One of my friends sent me an article posted in Friday’s New York Times, discussing why some same-sex couples choose not the get married, despite now having the right.
The article offers a fresh perspective not often heard in the current push for marriage equality. It cites a Pew Research poll that shows “60 percent of lesbian, gay, bisexual, and transgender adults are married or said they wanted to marry, compared with 76 percent of the general public.”
Some of the reasons given against marrying include:
– Marriage is an outdated institution that forces same-sex couples into the mainstream
– Marriage just leads to divorce
– It’s against their beliefs, religious or otherwise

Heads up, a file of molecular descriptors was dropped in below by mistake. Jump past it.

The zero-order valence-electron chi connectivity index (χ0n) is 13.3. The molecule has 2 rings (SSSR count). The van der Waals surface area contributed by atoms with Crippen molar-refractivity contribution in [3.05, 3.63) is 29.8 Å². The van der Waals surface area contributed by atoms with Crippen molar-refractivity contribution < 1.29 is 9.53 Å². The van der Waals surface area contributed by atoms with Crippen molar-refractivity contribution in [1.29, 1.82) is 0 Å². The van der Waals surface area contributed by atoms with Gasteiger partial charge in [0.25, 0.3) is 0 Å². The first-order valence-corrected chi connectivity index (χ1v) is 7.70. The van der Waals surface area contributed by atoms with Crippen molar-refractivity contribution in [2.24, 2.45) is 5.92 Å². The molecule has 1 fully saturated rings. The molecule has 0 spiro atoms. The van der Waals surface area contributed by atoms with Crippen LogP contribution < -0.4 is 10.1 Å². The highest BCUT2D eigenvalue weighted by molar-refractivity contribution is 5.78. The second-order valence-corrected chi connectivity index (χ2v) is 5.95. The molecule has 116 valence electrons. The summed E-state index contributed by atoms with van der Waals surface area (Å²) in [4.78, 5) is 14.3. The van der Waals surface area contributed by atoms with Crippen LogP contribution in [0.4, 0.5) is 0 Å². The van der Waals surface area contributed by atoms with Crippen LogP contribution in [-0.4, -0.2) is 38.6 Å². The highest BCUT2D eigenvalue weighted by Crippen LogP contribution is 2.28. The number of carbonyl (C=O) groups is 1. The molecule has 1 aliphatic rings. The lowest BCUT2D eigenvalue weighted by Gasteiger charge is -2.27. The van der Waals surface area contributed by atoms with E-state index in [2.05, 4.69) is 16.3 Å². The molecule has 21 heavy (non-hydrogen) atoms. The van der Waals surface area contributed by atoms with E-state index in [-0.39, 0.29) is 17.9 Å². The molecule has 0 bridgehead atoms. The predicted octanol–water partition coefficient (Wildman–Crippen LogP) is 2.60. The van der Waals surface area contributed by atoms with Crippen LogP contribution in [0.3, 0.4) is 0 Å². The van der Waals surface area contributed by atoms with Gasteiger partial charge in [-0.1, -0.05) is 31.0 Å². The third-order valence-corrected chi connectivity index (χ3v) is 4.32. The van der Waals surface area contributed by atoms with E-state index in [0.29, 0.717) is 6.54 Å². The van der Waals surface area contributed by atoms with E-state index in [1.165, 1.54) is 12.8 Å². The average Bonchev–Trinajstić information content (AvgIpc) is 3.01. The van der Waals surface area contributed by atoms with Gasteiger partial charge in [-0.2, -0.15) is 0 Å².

– Marriage imposes financial burdens and legal entitlements
Of course, that last reason made me smile. That section mentions the marriage penalty, access to health care, and parental rights. One woman claims that she doesn’t see any tangible financial benefits in marrying.
I started this blog, in part, to explore the financial positives and negatives of getting married. And as we’ve seen already, you can find valid evidence for and against either side.
I love hearing the different arguments. It goes to show that we, as humans, have diverse attitudes and beliefs and shouldn’t feel pigeonholed into having one set of views.
We still need marriage equality:
Keep in mind this article doesn’t argue against marriage equality. I think we can all agree, these interviewees included, that everyone should have the right to marry. The essential function of that right, however, is being able to choose whether you want to.